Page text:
In explanation for the relation between VPA treatment and obesity in WWE, Pylvänen et al. [30] noticed that VPA was considered a strong antiepileptic drug which is able to interact with gene expression of many proteins, including insulin, leptin, and adiponectin. In that context, weight gain during VPA treatment is related to an increase in insulin levels. This hyperinsulinemia and the consequent IR are strictly related to the degree of obesity [31].

Additionally, omics studies have indeed demonstrated metabolic and endocrine abnormalities in epileptic patients who gained weight after therapy with VPA. As a matter of fact, it is known that weight gain is associated with pathologic consequences related to obesity such as reproductive disorders, dyslipidemia, hypertension, IR, diabetes mellitus, and atherosclerosis and its related vascular implications [32].

This study revealed that regarding epilepsy characteristics, among WWE, ∼44.6% had generalized seizure type and 55.4% had partial seizure; moreover, 57.6% had TLE. Interestingly, among WWE (n=130), ∼38.4% had PCOS, ∼40% of patients with PCOS had generalized seizure type and 60% had partial seizure. Of the patients with PCOS, 56% had TLE.

In accordance with the results, there are intriguing reports suggesting that epilepsy influences the reproductive endocrine system by affected the hypothalamic–pituitary axis as the discharges from the medial temporal lobe can stimulate the secretion of LH and gonadotropin-releasing hormone [33].

This study attempted to pierce out the prevalence of PCOS among WWE. Our results revealed that among 130 WWE, ∼50 patients were diagnosed with PCOS according to Rotterdam criteria. Of patients with PCOS, 70% were treated with VPA and 18% were treated with CBZ. In non-PCOS group, 41.2% were treated with VPA and 23.7% were treated with CBZ.

Similar to this results, Stephen et al. [34] observed that women taking VPA had significantly higher testosterone levels. This was reflected in their elevated FAI, which is a particularly sensitive marker of high testosterone, a finding which is also supported by reports of Hopkinson et al. [35] who noticed that WWE treated with VPA had high risk of PCOS.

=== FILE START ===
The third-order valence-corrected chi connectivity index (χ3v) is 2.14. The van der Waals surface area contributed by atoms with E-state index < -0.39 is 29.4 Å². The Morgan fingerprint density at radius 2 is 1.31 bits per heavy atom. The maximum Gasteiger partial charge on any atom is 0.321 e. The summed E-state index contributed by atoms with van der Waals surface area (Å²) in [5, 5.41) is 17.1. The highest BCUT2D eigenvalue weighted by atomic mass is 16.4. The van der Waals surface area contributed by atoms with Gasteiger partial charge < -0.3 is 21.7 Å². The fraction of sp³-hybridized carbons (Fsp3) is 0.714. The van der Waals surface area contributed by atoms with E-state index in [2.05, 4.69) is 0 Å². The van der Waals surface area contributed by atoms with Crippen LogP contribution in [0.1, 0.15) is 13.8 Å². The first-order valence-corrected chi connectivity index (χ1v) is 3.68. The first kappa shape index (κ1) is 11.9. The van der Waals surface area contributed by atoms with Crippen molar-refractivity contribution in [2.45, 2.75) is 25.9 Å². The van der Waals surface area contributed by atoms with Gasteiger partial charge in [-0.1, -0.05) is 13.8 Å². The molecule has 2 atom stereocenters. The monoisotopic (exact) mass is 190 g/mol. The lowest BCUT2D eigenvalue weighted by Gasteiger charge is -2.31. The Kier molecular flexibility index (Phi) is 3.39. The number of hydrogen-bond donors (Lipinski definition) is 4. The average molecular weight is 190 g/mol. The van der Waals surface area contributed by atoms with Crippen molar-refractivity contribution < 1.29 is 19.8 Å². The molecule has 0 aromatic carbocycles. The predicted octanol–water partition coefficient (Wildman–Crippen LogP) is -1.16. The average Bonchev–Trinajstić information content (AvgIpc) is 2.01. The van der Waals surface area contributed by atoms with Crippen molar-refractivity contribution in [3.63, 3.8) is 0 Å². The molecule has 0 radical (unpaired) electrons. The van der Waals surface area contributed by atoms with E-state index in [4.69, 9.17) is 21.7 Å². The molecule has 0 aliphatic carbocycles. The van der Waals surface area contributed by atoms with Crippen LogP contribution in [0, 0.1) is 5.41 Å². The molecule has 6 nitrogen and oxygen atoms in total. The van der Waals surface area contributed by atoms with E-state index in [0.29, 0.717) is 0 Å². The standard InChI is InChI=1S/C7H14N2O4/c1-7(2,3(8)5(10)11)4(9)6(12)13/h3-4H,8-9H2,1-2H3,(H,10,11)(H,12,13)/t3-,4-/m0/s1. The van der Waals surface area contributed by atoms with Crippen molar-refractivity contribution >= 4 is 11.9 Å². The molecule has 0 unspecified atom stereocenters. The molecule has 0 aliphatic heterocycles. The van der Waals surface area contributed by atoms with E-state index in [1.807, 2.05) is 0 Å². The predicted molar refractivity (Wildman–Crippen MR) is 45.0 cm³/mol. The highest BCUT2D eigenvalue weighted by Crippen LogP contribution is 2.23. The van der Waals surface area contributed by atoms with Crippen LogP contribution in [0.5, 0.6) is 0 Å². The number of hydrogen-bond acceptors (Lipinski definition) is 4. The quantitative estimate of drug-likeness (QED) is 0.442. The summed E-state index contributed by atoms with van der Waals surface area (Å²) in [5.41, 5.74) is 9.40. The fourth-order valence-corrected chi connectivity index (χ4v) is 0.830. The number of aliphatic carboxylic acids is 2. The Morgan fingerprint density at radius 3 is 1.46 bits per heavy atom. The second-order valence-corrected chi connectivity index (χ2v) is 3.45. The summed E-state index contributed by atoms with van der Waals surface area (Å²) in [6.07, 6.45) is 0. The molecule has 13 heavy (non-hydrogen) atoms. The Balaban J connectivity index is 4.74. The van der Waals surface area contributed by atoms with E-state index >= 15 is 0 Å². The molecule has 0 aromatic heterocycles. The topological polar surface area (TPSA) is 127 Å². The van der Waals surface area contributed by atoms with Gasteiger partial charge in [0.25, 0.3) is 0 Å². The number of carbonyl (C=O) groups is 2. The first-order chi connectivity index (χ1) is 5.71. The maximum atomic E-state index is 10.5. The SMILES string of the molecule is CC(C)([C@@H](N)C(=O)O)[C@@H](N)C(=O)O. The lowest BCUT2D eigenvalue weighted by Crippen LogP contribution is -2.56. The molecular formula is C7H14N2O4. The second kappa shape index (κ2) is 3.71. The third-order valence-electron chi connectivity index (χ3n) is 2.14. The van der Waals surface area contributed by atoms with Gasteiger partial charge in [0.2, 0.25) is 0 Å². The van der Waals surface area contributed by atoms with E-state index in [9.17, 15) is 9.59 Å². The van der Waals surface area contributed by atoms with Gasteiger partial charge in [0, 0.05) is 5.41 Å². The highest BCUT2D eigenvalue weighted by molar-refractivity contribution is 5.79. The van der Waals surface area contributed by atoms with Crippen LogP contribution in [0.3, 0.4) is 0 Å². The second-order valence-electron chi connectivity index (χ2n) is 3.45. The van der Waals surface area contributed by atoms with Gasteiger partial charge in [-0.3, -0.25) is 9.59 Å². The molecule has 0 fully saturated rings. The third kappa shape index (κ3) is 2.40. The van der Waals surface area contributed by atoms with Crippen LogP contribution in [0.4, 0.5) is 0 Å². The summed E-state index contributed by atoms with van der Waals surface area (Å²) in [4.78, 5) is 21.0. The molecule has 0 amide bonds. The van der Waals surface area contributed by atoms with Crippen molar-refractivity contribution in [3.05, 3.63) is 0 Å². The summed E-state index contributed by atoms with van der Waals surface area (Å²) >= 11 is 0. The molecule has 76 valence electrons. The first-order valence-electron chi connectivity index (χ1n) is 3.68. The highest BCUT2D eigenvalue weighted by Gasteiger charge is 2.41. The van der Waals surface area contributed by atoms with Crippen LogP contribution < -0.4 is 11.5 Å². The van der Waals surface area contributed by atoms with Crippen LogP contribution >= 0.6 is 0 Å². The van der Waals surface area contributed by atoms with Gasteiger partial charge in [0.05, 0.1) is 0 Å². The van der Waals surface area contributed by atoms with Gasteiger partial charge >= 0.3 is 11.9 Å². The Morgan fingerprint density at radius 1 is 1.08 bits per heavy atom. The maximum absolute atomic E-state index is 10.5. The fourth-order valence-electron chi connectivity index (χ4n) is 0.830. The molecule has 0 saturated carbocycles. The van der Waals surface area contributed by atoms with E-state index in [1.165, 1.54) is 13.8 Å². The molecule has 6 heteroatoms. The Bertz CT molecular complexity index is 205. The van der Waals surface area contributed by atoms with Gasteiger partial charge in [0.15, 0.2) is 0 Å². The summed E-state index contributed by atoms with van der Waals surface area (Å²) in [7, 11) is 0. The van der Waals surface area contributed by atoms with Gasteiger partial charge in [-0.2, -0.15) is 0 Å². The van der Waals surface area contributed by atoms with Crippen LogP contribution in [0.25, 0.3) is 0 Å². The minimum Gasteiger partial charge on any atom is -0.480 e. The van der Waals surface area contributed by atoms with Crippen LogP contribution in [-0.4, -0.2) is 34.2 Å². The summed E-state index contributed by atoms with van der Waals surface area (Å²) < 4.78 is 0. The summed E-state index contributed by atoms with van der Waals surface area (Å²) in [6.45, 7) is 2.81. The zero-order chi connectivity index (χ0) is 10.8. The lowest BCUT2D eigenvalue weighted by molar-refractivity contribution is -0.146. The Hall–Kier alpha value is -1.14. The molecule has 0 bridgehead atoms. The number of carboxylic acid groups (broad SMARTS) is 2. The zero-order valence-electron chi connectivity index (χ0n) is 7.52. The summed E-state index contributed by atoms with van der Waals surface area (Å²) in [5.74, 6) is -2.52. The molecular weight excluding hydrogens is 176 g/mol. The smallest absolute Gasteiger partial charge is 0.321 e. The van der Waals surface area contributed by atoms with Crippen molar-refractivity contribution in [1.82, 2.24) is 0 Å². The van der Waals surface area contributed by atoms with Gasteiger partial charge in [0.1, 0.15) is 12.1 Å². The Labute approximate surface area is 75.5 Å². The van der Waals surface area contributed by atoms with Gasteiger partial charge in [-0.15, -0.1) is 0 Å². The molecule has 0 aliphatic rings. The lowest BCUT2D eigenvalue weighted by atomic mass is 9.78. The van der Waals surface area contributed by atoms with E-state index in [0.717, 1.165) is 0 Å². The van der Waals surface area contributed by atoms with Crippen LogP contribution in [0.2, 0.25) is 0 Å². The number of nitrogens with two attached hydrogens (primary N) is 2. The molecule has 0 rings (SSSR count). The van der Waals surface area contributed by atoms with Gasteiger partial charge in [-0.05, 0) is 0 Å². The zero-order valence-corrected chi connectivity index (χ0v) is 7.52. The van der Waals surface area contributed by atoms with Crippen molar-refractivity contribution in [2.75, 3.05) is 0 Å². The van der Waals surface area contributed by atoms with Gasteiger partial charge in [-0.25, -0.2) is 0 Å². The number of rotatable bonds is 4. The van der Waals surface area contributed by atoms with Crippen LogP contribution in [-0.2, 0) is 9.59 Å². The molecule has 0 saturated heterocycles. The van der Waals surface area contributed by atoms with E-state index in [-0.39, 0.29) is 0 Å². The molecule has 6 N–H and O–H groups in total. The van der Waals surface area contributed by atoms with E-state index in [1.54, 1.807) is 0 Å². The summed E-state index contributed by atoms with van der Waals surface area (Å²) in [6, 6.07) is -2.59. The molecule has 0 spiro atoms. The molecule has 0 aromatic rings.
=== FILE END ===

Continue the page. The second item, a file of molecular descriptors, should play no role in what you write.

The main objective of this study was to evaluate the association between PCOS clinical and laboratory markers and OS. We studied MDA and SOD as a marker of OS. We found that MDA and SOD were significantly higher in patients with PCOS compared with the control group. Moreover, this study revealed a significantly positive correlation between both MDA and SOD and BMI, IR, and PCOS phenotypes.

Our findings are in concordance with the study by de Melo et al. [36]. They detected higher levels of MDA as a marker of OS in infertile women with PCOS.

Similar results were confirmed by Turan et al. [37]. They found high values of OS in infertile women compared with fertile women, suggesting that infertility is associated with OS in these women.

Supporting our results, the study by Desai et al. [38] revealed MDA levels were found to be significantly high in PCOS group compared with the control group.

In contrast to this study, a cross-sectional investigation conducted in Iran reported an increase in serum and free fluid levels of MDA in obese patients with PCOS compared with lean patients with PCOS, proving obesity not PCOS was associated with OS [39].

To better elucidate the association of serum levels of MDA and SOD, linear regression test was done, and we observed among clinical and laboratory markers of PCOS, only LDL and LH were the main predictors of serum MDA levels in PCOS, whereas BMI and LH were the main predictors of serum SOD levels.

It would be of considerable practical importance to reveal that obese patients are expected to have high OS levels [40], and significant correlations of OS markers with obesity indexes, such as BMI and WC, are discovered [40],[41].

As a matter of fact, IR appears to encourage OS because hyperglycemia and higher levels of free fatty acid lead to reactive oxygen species production [42],[43].

In an attempt to assess the diagnostic power of expression and serum levels of MDA and SOD, we evaluated our results using receiver operating characteristic analysis. We observed that the AUC of MDA levels was higher than serum levels of SOD in the diagnosis of patients with PCOS from those without PCOS.


  Conclusion Top


There were higher levels of OS markers, MDA and SOD, in both WWE and PCOS. Moreover, they were significantly positively correlated with obesity indices and PCOS phenotypes. We recommended that obese women and/or women with a history of menstrual irregularities may benefit from the screening of metabolic and reproductive test before starting AED treatment. Those with abnormal results should be advised about weight reduction and should not be prescribed VPA.

Financial support and sponsorship

Nil.

Conflicts of interest

The authors declare that the research was conducted in the absence of any commercial or financial relationships that could be construed as a potential conflict of interest.



 
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    Figures